The newly scheduled 19-20 Bundesliga kick-off may prove to be a triumph for German football, bringing to a close a stunningly competitive season which has seen the top four teams Bayern Munich, Borussia Dortmund, RB Leipzig and Bayer Leverkusen within four points of each other at the top of the league for most of the season, but for one giant of Bundesliga football, the season’s curtain call will spell the end of a controversial career with the 18-19 Vice-Champions – Bundesliga preview by Ben McFadyean
The 19-20 season ends, if all plans go to schedule, and it is a big if under the shadow of the Covid-19 crisis, and the newly scheduled matches can be played out as planned by the German league the DFL with Borussia Dortmund’s home match against Hoffenheim on June 27. That match could also be the end of a Borussia Dortmund career for one ‘golden boy’, a player who many argue should never have been back with the ‘Black and Yellows’ in the first place following an abrupt 2013 Bayern transfer that left BVB fans in a state of blazing and impassioned fury the likes of which had not been seen since Thomas Helmer’s deception-laden transfer to the same Munich club in 1992.
Mario Götze’s time at Borussia Dortmund is running out – and planning the next move for the attacking-midfielder is becoming complicated. This is partly due to weaknesses in maintaining consistent performances, the 2014 World Cup hero has developed as a player but also that the footballer has, on a personal level, done a few things wrong in his career which are making the search for the next phase of his career that much more difficult.
Most professional footballers have matured enough in their late 20s to take on leadership positions in their team so that the number and duration of form lows are reduced to a minimum, but match performance is still at its peak. Mario Götze is 27 years old, and at that stage, most players would be described as experienced and mature. But somehow in Mario’s case, the sense of having matured to now being in his prime seems not to be applicable.
Mario Götze’s contract with Borussia Dortmund expires on 30 June 2020, a date which due to the Coronavirus pandemic and the need to newly schedule the remaining fixtures after an unwanted two-month gap in the season, coincides with the end of the 19-20 season. After years of injuries, missing most of 16/17 and only making 16 appearances in 17/18, Mario has experienced stagnation as a player and he probably at this stage has no future at Borussia Dortmund.
Borussia’s Managing Director Hans-Joachim Watzke was quoted this week in a television interview on German TV channel RTL as saying: “We will be seeking to have talks with Mario relatively quickly after the season kicks off again this weekend”. But putting all the recent rumours together, the talks between BVB’s managing director and the player are more likely to be more about Mario’s farewell on a matchday 34 that many, including neutral football observers, believe there is an outside chance of coinciding with celebrations of BVB’s 9th title, rather than about continuing the cooperation.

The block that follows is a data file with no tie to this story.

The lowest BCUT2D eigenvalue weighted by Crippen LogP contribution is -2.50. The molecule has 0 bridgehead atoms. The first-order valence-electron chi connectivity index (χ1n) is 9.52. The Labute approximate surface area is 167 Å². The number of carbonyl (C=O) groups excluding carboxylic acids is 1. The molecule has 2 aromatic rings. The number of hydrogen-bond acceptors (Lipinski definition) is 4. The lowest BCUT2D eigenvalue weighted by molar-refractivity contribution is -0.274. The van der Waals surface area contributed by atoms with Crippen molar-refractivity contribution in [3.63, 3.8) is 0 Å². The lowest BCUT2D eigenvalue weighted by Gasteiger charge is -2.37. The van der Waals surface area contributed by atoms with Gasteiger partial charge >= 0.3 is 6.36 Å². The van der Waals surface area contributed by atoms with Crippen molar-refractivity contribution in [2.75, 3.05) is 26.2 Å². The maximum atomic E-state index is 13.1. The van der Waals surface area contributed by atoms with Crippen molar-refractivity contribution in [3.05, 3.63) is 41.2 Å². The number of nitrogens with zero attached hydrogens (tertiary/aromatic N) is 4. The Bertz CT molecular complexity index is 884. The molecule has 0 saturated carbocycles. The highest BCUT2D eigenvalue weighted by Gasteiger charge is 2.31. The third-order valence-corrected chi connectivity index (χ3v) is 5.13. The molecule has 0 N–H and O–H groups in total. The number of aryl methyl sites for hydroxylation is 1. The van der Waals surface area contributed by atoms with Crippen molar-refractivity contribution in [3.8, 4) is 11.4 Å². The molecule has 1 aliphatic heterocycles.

A great World Cup hero of 2014 is facing a sad end at BVB. As things stand, he will almost certainly play his last game in black and yellow in an empty stadium and wave goodbye into the cold lens of a TV camera instead of bathing in the warm affection of the applauding Südtribüne. But that is not the only unfavourable aspect of his untimely exit. The Corona-hit transfer market, matching that of the global economy, is at a low not seen since the oil crisis of the 1970s, we are in an era where player contracts can hardly be signed due to the current financial uncertainties most clubs face, making Götze’s outlook less certain even newly with the support of Emre Can and Lucien Favre’s agent Reza Fazeli.
In a recent article in Germany’s self-identified “number one football magazine”, Kicker Sportmagazin, Fazeli described Götze’s career planning as “not more difficult, just different”. Reassuringly the agent stated there have been “many constructive discussions”, but that a transfer is going to “take time”. Italy and Spain are supposed to appeal to the midfielder, and in that context, new names are constantly being circulated: AC and Inter Milan, Napoli, or Lazio are amongst the potential hiring clubs.
Reports are also in about interest from France including from Favre’s former team Ligue 1 OGC Nice who France’s football daily L’Equipe are quoted as saying are ‘supposedly closing in on an offer’.
The English Premier League, of course, will always be on the list for any player of Götze’s calibre – but with barely six weeks until the end of the season, nothing concrete in terms of the contract has surfaced so far, just the usual transfer rumbles. Even Götze himself couldn’t shed light in a recent interview, with Germany’s TV channel Sport 1, on his future plans “What the future holds in store for my career will only become clear when things get back to some sort of normal in the football world”. But a ‘Post-corona normality’ isn’t likely to come that quickly, what’s been increasingly clear now for some time is that the aftershocks of the pandemic will be felt across the football world and the transfer market.